4) The Holy Spirit accomplishes divine works.

For example, Holy Spirit is the agent of Mary’s pregnancy (Matt. 1:18); He regenerates a spiritually dead man (John 3:5; Titus 3:5); He dwells in/with the believer (1 Cor. 3:16); distributes spiritual gifts according to His own will (1 Cor. 12:11); seals believers for redemption (Eph. 1:13); and sanctifies believers and works in their life (Thess. 2:13). Only because the Holy Spirit is God, omnipotent, omniscient, and omnipresent is He able to complete these acts. Moreover, Paul says in 1 Cor. 2:10 that the Holy Spirit “searches all things even the depths of God.” The Greek term translated “searches” is erauna (from ereunaō). This verb carries the idea of “logical investigation” (BDAG). The tense indicates that the “searching” is continuous and active—He is always searching, knowing all things at all times. In verse 11, the Holy Spirit is said to know the thoughts of God. Only God can know the thoughts of God.

5) The Holy Spirit was worshiped as God.

In Matt. 28:19, Jesus commands all new converts to be baptized into the name (i.e., “power, authority”) of the triune God. Water baptism signifies the unification or identification with whom the participant is being baptized—the Father, and the Son, and the Holy Spirit.

Another kind of religious worship is direct prayer. In Matt. 9:38, Jesus instructs His disciples to “beseech the Lord of the harvest to send out workers into His harvest.” First, the fact that Jesus refers to “Lord of the harvest” in the third person (“His”, not “My” harvest) indicates that the “Lord of the harvest” is not Himself. Second, as seen, the Holy Spirit is called “Lord” several times in the NT in a religious context. Third, there is no contextual reason to believe that the “Lord of the harvest” is the Father. And finally, in Acts 13:1-4, the Holy Spirit sends out the laborers (“Barnabas and Saul”) to the missionary (harvest) field. As God, the Holy Spirit was worshiped and honored in the same sense as that of the Father and Christ.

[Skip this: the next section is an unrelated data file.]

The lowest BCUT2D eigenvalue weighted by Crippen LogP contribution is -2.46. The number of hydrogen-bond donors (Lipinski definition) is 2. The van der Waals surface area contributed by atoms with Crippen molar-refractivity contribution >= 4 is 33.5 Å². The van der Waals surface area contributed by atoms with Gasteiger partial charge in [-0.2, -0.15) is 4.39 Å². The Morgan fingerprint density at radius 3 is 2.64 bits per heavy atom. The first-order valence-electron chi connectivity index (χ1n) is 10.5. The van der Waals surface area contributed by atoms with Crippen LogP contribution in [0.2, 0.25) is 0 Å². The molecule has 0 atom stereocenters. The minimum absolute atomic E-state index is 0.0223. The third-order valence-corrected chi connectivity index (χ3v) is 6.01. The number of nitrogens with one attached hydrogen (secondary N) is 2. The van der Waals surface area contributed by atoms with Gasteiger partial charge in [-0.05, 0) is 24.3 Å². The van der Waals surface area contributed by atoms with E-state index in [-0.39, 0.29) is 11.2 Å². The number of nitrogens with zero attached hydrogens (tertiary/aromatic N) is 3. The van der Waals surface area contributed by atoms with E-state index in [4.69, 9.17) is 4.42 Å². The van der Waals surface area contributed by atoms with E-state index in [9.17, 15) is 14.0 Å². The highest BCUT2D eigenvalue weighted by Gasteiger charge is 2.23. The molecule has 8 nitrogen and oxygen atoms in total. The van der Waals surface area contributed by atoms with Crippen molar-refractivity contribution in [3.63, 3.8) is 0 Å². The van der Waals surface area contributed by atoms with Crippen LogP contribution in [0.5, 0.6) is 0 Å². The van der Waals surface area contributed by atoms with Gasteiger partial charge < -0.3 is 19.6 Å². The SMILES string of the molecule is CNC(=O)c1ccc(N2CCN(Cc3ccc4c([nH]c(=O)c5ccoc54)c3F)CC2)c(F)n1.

6) The Holy Spirit possesses personal attributes and characteristics affirming His personhood.

As seen, groups such as the Jehovah’s Witnesses (JWs) reject the personhood of the Holy Spirit equating Him to an impersonal force like electricity. However, the personhood of the Holy Spirit is biblically demonstrated and defined by the Holy Spirit’s use of personal pronouns and first person verbs of Himself and the personal attributes that the Holy Spirit possesses. The same biblical data that supports the personhood of God the Father is applied to the Holy Spirit.

– Personal pronouns and first person verbs. In the NT, personal pronouns are applied to the Holy Spirit. In Acts 10:19-20, for example, the Holy Spirit identifies Himself, not merely as “God’s activity,” but rather as egō (“I”), that is, a self-aware person:

19 “While Peter was reflecting on the vision, the Spirit said to him, “Behold, three men are looking for you. 20 But get up, go downstairs and accompany them without misgivings, for I [egō] have sent them Myself.”